Recently, the husband and I went away for a couple of days. Our first stop was Port Hope, Ontario. This was a few hours from our home and we were happy to get there after realizing that people on the 401 highway are impatient and in an almighty rush to get somewhere. Husband was driving 120 (this is km/hr) and people actually honked and passed him. The 401 is a three lane highway and apparently 120 is not fast enough for the outside lane. Chill out people. You'll get there.
Anyway, the reason for choosing Port Hope was that many years ago, in his youth, hubby stopped off there with his family on the way to somewhere else. His father wanted them to see the place where he attended school for a while. My husband's father died a few years ago. He was a warm, kind man who we all still miss very much. He was brought up in very different circumstances than my husband, growing up in Montreal with substantial priviledge and prestige. That was not the way my husband was brought up, however, but life changes.
So, we decided to go have a look at Trinity College School in Port Hope with the hope that we could perhaps find some old pictures of sports teams lining the halls and find my husband's father, who was quite the athlete. When we came to the visitor's entrance, the people there were more than helpful. Of course, school was out for the summer, so the students and staff were not in attendance. But after introducing himself and explaining his reason for being there, husband was reassured that someone could find some pictures and information. We followed a staff member across the wide expanse of freshly mowed lawn to a different building where a woman at a desk already had our name typed into her computer and was trying to locate information in their archives.
We were thrilled when she was able to quickly find football team photos, as well as hockey, prefects, and a graduation announcement, all of which she sent to our home email address, so that we can print them out and keep them on file. We found out that his father attended for grades 10, 11 and 12 in the 1950's. Trinity is a very old private school in Ontario and at the time was just for boys. Now it is co-ed ranging from grades 5 to 12. It is still a private school. The school has, of course, added on over the years, but the beautiful old original buildings still stand. The grounds are lovely and it must be incredible to experience being a part of it in the autumn when the leaves are turning.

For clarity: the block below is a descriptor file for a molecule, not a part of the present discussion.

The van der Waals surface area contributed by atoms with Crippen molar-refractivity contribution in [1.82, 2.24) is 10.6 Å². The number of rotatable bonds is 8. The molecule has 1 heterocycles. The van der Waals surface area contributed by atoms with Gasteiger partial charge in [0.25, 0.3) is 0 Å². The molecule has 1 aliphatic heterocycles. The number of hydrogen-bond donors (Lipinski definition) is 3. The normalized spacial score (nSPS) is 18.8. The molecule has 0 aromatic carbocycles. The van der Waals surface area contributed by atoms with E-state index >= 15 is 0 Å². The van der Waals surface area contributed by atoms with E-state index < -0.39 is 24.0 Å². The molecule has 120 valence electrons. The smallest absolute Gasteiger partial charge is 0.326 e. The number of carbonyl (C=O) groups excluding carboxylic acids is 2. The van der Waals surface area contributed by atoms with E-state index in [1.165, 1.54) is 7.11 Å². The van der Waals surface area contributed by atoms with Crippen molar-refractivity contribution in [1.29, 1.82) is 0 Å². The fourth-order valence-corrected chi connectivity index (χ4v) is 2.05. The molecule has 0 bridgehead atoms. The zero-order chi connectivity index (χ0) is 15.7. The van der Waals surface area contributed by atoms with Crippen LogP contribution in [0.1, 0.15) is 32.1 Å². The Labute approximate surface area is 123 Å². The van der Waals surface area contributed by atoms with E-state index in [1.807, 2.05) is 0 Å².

Out of curiosity I looked up the tuition fees if one were to currently send their child to this school. If you live close enough and wish to send your child to "dayschool", it is $22,950 for grades 5 and 6, to $31,850 for gr. 11 and 12 per year. However, if you wish to send your gr. 10, 11, or 12 student to boarding school there, it is $52,450. With your remaining funds, you should factor in the first year uniform costs of about $750 to $1000, approximately $500 for books, and of course, a laptop is mandatory. I suspect the costs in the 1950's were all relative.
Wow. I just can't comprehend that kind of money. And that's one year. What if you send your child from grade 5 all the way through to the end of grade 12? What if you have more than one child??
This is just not our world. I'm sure these youngsters get a great education there. They undoubtedly make valuable connections which hopefully they will be able to use in the networking sense as they go into adulthood and life in the businessworld. And, it really is a beautiful place.
While in Port Hope, we also took in a show at the Capital Theatre called "Shout" put on by five very talented women who belted out great songs from the sixties. We stayed at a bed and breakfast where people were very friendly and provided a great breakfast. Our trip then continued on in beautiful Prince Edward County, but that's another post.